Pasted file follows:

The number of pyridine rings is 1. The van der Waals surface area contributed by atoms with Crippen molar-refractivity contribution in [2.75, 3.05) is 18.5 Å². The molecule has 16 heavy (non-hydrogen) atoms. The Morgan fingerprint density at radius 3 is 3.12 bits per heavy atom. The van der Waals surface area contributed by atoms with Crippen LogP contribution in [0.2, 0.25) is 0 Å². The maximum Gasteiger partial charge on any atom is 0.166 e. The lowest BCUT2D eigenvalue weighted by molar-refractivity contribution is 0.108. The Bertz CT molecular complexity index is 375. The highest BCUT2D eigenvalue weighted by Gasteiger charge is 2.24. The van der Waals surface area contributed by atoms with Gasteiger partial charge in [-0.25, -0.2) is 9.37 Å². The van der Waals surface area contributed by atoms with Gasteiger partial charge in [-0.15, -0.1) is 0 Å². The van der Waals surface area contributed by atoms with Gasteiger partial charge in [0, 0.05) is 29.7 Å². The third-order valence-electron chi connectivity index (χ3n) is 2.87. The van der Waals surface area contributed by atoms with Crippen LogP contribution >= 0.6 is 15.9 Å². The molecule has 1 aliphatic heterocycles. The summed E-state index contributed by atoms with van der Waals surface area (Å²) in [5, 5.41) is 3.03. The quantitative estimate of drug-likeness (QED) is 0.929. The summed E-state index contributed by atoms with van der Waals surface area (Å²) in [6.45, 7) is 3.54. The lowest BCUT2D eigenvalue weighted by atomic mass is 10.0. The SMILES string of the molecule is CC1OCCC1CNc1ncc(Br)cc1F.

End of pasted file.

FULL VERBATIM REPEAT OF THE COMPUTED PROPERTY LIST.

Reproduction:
The number of pyridine rings is 1. The van der Waals surface area contributed by atoms with Crippen molar-refractivity contribution in [2.75, 3.05) is 18.5 Å². The molecule has 16 heavy (non-hydrogen) atoms. The Morgan fingerprint density at radius 3 is 3.12 bits per heavy atom. The van der Waals surface area contributed by atoms with Crippen LogP contribution in [0.2, 0.25) is 0 Å². The maximum Gasteiger partial charge on any atom is 0.166 e. The lowest BCUT2D eigenvalue weighted by molar-refractivity contribution is 0.108. The Bertz CT molecular complexity index is 375. The highest BCUT2D eigenvalue weighted by Gasteiger charge is 2.24. The van der Waals surface area contributed by atoms with Gasteiger partial charge in [-0.25, -0.2) is 9.37 Å². The van der Waals surface area contributed by atoms with Gasteiger partial charge in [-0.15, -0.1) is 0 Å². The van der Waals surface area contributed by atoms with Gasteiger partial charge in [0, 0.05) is 29.7 Å². The third-order valence-electron chi connectivity index (χ3n) is 2.87. The van der Waals surface area contributed by atoms with Crippen LogP contribution >= 0.6 is 15.9 Å². The molecule has 1 aliphatic heterocycles. The summed E-state index contributed by atoms with van der Waals surface area (Å²) in [5, 5.41) is 3.03. The quantitative estimate of drug-likeness (QED) is 0.929. The summed E-state index contributed by atoms with van der Waals surface area (Å²) in [6.45, 7) is 3.54. The lowest BCUT2D eigenvalue weighted by atomic mass is 10.0. The SMILES string of the molecule is CC1OCCC1CNc1ncc(Br)cc1F.